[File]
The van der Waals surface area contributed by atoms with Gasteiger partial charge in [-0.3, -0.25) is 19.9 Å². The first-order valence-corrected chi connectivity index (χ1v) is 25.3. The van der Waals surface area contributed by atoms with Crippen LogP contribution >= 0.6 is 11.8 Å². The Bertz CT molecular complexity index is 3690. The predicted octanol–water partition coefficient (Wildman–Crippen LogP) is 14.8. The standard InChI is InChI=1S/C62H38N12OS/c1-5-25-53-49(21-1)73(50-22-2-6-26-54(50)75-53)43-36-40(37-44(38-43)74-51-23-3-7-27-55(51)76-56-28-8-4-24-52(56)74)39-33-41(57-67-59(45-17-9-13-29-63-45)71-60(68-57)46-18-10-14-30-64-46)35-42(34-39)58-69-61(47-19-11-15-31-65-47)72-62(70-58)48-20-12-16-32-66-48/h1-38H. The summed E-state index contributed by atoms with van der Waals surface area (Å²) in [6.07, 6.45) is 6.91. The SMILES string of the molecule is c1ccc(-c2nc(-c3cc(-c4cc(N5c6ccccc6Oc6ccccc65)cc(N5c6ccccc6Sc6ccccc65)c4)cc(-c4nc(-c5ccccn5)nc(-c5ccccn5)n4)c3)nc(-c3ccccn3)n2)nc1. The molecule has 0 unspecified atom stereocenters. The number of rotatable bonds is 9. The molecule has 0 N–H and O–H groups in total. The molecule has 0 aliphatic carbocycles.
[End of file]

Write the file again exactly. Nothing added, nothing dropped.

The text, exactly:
The van der Waals surface area contributed by atoms with Gasteiger partial charge in [-0.3, -0.25) is 19.9 Å². The first-order valence-corrected chi connectivity index (χ1v) is 25.3. The van der Waals surface area contributed by atoms with Crippen LogP contribution >= 0.6 is 11.8 Å². The Bertz CT molecular complexity index is 3690. The predicted octanol–water partition coefficient (Wildman–Crippen LogP) is 14.8. The standard InChI is InChI=1S/C62H38N12OS/c1-5-25-53-49(21-1)73(50-22-2-6-26-54(50)75-53)43-36-40(37-44(38-43)74-51-23-3-7-27-55(51)76-56-28-8-4-24-52(56)74)39-33-41(57-67-59(45-17-9-13-29-63-45)71-60(68-57)46-18-10-14-30-64-46)35-42(34-39)58-69-61(47-19-11-15-31-65-47)72-62(70-58)48-20-12-16-32-66-48/h1-38H. The summed E-state index contributed by atoms with van der Waals surface area (Å²) in [6.07, 6.45) is 6.91. The SMILES string of the molecule is c1ccc(-c2nc(-c3cc(-c4cc(N5c6ccccc6Oc6ccccc65)cc(N5c6ccccc6Sc6ccccc65)c4)cc(-c4nc(-c5ccccn5)nc(-c5ccccn5)n4)c3)nc(-c3ccccn3)n2)nc1. The molecule has 0 unspecified atom stereocenters. The number of rotatable bonds is 9. The molecule has 0 N–H and O–H groups in total. The molecule has 0 aliphatic carbocycles.